LINCOLN, Neb. -- Over the last seven days, cases of COVID-19 in Nebraska have more than tripled. According to combined stats from the Department of Health and Human Services and local health departments, the number of cases jumped from 91 to 305.
Of those 305 cases, six people have now died. That includes one each in Douglas, Hall, Madison, Gage, Lincoln, and Buffalo counties. At this time last week, there were two deaths.
Cases across the U.S. have closely mirrored Nebraska's rising rate of COVID-19 cases over the last seven days. On March 27, there were roughly 101,000 cases and about 1,600 deaths. As of 11:00 p.m. on April 3, there are about 278,000 cases in the U.S. and about 7,100 deaths.
Nebraska currently ranks 43rd in COVID-19 cases, falling in front of Alaska, Wyoming, North Dakota, South Dakota, West Virginia, and Montana.
"We're still very early in this event," said Dr. James Lawler with the University of Nebraska Medical Center on Friday. "We're in the second inning so-to-speak. We're going to see more cases and unfortunately more deaths."
Here's a list at how a few of Nebraska's counties compare from Friday, March 27 to Friday, April 3:
Douglas: 47 // 128
Lancaster: 4 // 14
Hall: 3 // 35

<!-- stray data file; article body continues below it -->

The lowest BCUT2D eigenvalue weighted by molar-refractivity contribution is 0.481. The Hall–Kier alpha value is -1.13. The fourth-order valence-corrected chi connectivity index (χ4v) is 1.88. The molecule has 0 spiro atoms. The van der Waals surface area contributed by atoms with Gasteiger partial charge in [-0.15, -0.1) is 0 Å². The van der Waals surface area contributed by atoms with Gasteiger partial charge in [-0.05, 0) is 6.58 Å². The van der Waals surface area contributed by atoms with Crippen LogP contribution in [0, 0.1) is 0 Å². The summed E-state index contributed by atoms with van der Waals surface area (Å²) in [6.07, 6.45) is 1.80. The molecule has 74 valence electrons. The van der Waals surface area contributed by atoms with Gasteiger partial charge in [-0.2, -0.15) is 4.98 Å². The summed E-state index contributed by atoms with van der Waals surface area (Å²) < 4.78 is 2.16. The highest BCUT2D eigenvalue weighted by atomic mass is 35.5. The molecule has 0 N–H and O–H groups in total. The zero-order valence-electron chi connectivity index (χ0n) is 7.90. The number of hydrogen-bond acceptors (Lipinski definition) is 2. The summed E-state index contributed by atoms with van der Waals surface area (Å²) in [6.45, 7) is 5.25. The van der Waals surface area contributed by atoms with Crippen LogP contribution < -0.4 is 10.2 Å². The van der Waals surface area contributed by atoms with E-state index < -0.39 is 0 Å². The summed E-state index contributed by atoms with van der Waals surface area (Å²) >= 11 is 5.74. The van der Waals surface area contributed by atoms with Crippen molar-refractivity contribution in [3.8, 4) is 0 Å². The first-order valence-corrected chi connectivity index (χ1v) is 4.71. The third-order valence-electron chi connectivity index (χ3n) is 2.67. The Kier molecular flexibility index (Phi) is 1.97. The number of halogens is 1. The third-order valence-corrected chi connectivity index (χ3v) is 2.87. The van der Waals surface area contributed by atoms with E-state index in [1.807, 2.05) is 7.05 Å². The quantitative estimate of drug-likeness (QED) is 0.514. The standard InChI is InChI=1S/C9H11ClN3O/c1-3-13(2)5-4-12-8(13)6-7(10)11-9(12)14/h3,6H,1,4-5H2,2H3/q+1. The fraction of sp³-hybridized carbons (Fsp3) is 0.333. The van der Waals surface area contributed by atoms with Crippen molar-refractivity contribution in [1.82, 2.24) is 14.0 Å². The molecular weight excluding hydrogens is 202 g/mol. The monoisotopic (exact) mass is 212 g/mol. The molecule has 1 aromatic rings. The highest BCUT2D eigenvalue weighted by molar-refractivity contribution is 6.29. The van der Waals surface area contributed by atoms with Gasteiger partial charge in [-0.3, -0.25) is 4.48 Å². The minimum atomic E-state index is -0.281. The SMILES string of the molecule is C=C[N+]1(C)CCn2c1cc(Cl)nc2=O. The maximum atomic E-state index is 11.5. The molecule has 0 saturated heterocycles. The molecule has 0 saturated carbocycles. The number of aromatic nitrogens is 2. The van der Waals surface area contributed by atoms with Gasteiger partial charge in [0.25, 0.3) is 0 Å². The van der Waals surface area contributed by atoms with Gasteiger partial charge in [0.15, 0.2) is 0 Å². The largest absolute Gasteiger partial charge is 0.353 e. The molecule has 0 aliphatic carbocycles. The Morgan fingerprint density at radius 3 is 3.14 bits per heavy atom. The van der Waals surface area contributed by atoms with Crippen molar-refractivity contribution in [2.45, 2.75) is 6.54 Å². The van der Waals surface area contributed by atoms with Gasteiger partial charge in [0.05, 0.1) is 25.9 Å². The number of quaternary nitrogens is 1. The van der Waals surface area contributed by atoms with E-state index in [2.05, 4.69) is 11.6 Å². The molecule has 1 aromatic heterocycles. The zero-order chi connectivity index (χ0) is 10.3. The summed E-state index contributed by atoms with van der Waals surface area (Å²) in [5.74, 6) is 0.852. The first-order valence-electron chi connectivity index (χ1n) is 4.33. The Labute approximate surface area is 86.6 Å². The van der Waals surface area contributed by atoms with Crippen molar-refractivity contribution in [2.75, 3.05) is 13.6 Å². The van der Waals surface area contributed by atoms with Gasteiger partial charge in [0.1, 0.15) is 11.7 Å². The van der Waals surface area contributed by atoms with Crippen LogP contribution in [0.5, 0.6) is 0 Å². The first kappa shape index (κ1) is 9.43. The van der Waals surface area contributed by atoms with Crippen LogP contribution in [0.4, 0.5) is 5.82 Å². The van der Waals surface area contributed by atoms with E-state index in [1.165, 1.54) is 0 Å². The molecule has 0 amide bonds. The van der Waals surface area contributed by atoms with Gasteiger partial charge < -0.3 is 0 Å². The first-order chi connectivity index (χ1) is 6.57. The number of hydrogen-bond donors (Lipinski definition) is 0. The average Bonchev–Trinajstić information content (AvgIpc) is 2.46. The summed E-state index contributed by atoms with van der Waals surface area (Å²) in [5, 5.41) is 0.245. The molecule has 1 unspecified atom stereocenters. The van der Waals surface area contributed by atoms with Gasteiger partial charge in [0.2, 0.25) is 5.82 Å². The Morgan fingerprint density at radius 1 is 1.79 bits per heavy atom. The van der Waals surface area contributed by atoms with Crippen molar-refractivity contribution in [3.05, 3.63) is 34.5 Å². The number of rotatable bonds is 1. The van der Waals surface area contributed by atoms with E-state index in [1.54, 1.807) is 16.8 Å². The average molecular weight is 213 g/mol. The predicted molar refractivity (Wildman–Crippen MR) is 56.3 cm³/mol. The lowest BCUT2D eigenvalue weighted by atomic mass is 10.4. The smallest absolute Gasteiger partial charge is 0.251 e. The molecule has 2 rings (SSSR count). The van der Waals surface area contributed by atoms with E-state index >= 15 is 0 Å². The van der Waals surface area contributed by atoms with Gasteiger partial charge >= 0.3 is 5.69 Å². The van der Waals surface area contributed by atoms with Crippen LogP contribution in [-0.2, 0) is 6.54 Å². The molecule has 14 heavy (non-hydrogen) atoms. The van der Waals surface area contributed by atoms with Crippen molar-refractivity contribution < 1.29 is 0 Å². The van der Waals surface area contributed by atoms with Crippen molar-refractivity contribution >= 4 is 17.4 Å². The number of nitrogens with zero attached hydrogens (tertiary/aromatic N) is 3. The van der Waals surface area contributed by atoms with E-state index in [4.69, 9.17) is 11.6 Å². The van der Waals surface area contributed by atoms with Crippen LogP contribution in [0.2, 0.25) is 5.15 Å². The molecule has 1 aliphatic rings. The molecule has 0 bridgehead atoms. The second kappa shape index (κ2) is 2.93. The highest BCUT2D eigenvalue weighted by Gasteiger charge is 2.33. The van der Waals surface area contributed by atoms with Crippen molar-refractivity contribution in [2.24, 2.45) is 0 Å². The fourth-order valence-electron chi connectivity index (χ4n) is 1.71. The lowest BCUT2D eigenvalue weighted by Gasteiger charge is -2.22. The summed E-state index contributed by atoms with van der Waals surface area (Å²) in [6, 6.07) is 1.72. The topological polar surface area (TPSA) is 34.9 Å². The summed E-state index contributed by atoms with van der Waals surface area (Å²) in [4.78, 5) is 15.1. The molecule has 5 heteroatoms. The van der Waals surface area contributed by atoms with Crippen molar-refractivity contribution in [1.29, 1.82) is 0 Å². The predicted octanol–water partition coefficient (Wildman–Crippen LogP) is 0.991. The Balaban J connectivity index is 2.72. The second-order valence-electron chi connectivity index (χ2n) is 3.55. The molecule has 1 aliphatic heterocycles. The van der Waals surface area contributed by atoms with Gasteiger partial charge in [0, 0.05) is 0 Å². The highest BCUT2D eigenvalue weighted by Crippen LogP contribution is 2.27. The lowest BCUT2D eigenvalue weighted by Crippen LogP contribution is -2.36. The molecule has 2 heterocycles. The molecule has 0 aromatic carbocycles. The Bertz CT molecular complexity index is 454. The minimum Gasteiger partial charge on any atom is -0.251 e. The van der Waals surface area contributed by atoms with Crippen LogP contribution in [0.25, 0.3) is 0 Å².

Sarpy: 11 // 28
Lincoln: 3 // 14
Buffalo: 4 // 12
Washington: 5 // 19
The number of counties impacted increased from 16 to 29.
According to the state, Nebraska cases aren't expected to peak until late April.
On Friday, Gov. Pete Ricketts extended his Directed Health Measures to include all 93 Nebraska counties through May 11. While not issuing a stay-at-home mandate, the DHMs do require (by law) gatherings be limited to 10 people or less, dine-in services at restaurants and bars be closed, elective surgeries be canceled, and school buildings shut off to students.
"If you want to see football this fall, stay at home," Gov. Ricketts said. "If you're a senior in high school and you want a graduation party in August, stay home."
Gov. Ricketts has been repeatedly questioned about not issuing stay-at-home orders, like 40 other states have done, but said Nebraska's plan has been constructed in partnership with the experts at UNMC.
"The name of the game is about preserving our health care system," Dr. Lawler said. "We need to provide effective health care to all Nebraskans. What we're seeing in New York is an overwhelmed system."
10/11 NOW asked Gov. Ricketts on Friday about not tracking recoveries within the state. He said, their focus is on not overwhelming the health care system, and getting good data on ways to prevent that from happening. Once there's a better understanding of the epidemiology of COVID-19, state health experts hope to take a closer look at exact recovery numbers, they said.